When one hotel chain says there’s a 2,000 point bonus per stay, it doesn’t mean much, but when another does, it’s almost worth going out of your way to lock in. Why? Hotel points from each loyalty program are worth vastly different amounts.

Don’t fret, it’s simple. It’s because 2,000 hotel points with one chain can be vastly more valuable than 2,000 with another, and even 30,000 with one hotel loyalty program may be less valuable than 10,000.

One of the larger misconceptions with points is that they’re all basically same, so let’s take a second to break down why you might want to look more closely at the hotel points offers you see flashed into your loyalty accounts, and which points are best to collect…

Here’s a perfect example: Hyatt recently offered 3,000 bonus points per stay at select hotels, while Hilton offered 2,000. These may sound like similar amounts, but they’re not at all.

One Hyatt point is at least 3X more valuable than one Hilton Honors Point, and therefore the Hyatt promotion is even more valuable on the surface than the points difference would suggest. In fact, even if it was Hilton offering 3,000 and Hyatt offering 2,000 the Hyatt promotion would still be more valuable, by a long shot!

That doesn’t mean one loyalty program is better than another. It just means they do things different when it comes to points. Just like countries do money different…

Why are Hyatt Points worth more than Hilton Points, you say? Because the highest end Hyatt hotels you can book top out at 40,000 points per night.

Almost all the standard five star hotels you’d want to experience, like the Park Hyatt Tokyo, or Andaz New York will be just 30,000, 25,000 World of Hyatt Points or fewer. Make 10 stays with the 3,000 bonus points, you’d have enough for one night, maybe even with a few left over in a top tier hotel.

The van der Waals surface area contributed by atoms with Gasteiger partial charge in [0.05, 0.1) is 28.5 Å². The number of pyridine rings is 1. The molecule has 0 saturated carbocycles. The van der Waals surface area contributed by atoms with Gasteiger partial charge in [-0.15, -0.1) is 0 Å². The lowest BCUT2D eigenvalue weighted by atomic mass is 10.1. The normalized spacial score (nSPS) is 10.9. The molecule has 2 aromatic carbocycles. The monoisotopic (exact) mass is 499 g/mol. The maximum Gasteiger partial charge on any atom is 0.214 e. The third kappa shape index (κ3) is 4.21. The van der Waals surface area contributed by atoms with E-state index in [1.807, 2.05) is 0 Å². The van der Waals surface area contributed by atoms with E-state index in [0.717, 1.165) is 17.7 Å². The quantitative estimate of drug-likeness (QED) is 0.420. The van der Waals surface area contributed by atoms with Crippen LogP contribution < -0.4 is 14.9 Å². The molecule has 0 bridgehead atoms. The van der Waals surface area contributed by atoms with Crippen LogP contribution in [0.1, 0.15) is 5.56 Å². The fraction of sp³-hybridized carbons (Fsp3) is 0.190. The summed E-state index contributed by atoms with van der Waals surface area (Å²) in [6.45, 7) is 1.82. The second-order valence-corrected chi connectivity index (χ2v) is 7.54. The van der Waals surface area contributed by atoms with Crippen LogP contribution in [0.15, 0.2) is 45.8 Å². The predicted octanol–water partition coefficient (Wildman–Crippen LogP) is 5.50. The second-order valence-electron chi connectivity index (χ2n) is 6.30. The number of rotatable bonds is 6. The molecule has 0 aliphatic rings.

Hilton on the other hand, tops out at an astronomical 95,000-110,000 points per night, and at 2,000 points per stay, you’d need 46 nights or more to earn the points needed by the bonus alone. Hilton has other great ways to earn points, like credit cards which offer over 150,000 points as a welcome bonus, but it’s a great illustration of the basic differences.

Is it the same with other hotel chains, like IHG, Marriott, Accor and others? You bet! Here’s a little breakdown of how each program’s points are valued…

The Overall Picture Isn’t As Simple

In this example, you’d think Hyatt is obviously the loyalty program for you. It might be, but it’s just not quite that simple, unless you happen to earn most of your points via Chase Ultimate Rewards Cards, which can be turned into Hyatt Points 1:1.

For actual stays, you typically earn more points per stay on the face of things with the other programs like Hilton which charge more points for free stays but mean you earn more points when you do stay, in similar proportion. If the way you earn free nights and perks is from hotel stays, all the loyalty programs are actually really close in the rebate you get as a reward.